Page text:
0.016 (−0.031–0.063)

0.153 (0.089–0.218)
0.566

<0.001
Cytochrome P450 3A4 activityA -> B

B -> C
0.013 (−0.205–0.232)

−0.134 (−0.400–0.133)
0.919

0.410
−0.121 (−0.315–0.073)

0.025 (−0.251–0.301)
0.304

0.883

aA = pre-pubertal (Tanner stage 1); B = early pubertal (Tanner stage 2–3); C = late-pubertal (Tanner stage 4–5).

Discussion

In this longitudinal study, we have demonstrated that the excretion of cortisol metabolites diverges between sexes with advancing pubertal maturation. Therefore, our study suggests that the sexual dimorphism in cortisol metabolism that generally starts around the age of 11 is a hormonally driven process, either directly, by influencing gene expression, or indirectly, by impacting on body composition.

Previous studies showed that adult men and women differ in the excretion rate of cortisol metabolites, which was higher in males (13, 45). Wudy et al. found that these differences emerged from the age of 11 to 12 years (18), suggestive of an important role of gonadal hormones. However, their study lacked an assessment of pubertal status. In our study, which included repeated assessment of Tanner pubertal stage, we found that the excretion rate of cortisol metabolites decreased significantly in girls between early and late-pubertal stage, suggestive of an effect of pubertal development on the excretion rate of cortisol metabolites in girls. In contrast to previous research (18), we were not able to detect statistically significant differences in cortisol metabolite excretion rate between sexes which might be due to the use of morning instead of 24-h urine or the relatively small sample size.

Our data provided evidence for a sexual dimorphism in cortisol metabolism, as assessed by ratios reflecting the activities of the enzymes involved. We found that with advancing pubertal maturation in females, as compared to males, the balance of 11β-HSDs progressively favored cortisone and that the proportion of A-ring reduced metabolites was lower, in line with data in adults (13, 14, 15, 20, 45). During pubertal maturation, levels of sex steroids increase gradually along with the development of secondary sexual characteristics (46). Therefore, our findings suggest that sex steroids influence cortisol metabolism either directly, for example, by influencing gene expression, or indirectly, by impacting on body composition (47, 48, 49).

With advancing pubertal development, differences in body composition emerge between sexes; girls gain more mass and boys acquire more fat-free mass and skeletal mass (50). These differences are regulated by endocrine factors, including gonadal steroids and growth hormone (51), in addition to genetic and environmental factors. Body composition is strongly associated with HPA-axis activity, both in adulthood and childhood (52, 53), and the observed differences between sexes in cortisol parameters that emerge during pubertal development could (partially) be explained by progressive differences in body composition. Although males and females did not differ in BMI at any age, unfortunately our study lacked a more detailed assessment of body composition.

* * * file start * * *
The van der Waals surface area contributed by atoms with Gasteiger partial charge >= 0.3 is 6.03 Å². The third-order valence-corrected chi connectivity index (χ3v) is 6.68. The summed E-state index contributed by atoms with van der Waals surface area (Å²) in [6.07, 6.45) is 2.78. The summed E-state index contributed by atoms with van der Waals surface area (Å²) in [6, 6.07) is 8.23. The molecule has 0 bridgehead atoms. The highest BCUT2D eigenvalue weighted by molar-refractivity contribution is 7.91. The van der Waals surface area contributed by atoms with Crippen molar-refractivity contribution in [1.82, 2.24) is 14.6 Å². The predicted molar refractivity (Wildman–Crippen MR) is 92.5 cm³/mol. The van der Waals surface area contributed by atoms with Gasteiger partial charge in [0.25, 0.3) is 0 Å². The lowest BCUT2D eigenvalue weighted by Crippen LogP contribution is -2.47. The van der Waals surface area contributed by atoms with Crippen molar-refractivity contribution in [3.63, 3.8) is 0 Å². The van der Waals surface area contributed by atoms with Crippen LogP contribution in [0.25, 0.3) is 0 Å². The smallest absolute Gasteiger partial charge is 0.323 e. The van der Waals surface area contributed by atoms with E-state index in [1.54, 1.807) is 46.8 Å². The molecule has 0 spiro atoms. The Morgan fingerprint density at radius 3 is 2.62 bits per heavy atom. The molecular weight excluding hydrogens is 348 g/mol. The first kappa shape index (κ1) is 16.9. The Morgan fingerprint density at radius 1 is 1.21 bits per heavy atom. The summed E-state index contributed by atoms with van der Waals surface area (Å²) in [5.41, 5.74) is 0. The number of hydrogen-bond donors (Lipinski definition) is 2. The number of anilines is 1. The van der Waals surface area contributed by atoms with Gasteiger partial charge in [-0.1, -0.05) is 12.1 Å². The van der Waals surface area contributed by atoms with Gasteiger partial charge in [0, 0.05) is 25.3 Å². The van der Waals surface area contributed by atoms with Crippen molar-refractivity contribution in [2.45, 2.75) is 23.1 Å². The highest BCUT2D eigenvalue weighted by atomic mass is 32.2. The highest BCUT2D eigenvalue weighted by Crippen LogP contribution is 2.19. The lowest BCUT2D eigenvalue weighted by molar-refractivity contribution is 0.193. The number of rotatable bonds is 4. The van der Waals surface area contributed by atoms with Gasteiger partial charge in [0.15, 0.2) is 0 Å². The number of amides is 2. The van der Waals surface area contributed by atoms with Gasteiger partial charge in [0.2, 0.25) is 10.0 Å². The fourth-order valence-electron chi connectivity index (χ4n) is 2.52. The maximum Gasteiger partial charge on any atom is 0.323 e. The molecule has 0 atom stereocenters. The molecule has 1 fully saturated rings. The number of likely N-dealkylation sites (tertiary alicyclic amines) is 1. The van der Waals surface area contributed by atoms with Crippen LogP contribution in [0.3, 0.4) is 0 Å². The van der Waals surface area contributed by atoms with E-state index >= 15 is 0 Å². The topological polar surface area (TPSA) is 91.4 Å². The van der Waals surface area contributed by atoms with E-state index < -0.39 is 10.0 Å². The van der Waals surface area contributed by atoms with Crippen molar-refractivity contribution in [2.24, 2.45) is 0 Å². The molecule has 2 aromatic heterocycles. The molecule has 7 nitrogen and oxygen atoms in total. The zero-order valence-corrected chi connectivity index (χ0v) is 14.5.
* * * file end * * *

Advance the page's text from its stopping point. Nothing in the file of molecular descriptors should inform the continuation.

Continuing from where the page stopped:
It is unclear whether the sex differences in cortisol metabolism that we observed are androgen- or estrogen mediated. A study in adult men showed that testosterone reduced the CRH-stimulated rise in serum cortisol, in spite of increased ACTH, suggestive of adrenal hyporesponsiveness (54). Evidence for an effect of androgens on glucocorticoid metabolism was provided by other studies (55, 56, 57). It has been demonstrated by multiple studies that women with polycystic ovary syndrome – a condition characterized by increased androgen production – had a higher 5α-reductase activity than BMI-matched controls (55). However, this may be part of the PCOS trait rather than an effect of hyperandrogenism, as their daughters already had a greater 5α-reductase activity, in spite of a similar androgen metabolite excretion rate, from early childhood than age-matched controls (56). In contrast, experiments in gonadectomized male rats suggested that androgens suppress the expression and/or the activity of hepatic A-ring reductases (57). In addition, the same experiments suggested that androgens increase 11β-HSD type 1 in liver and adipose tissue (57).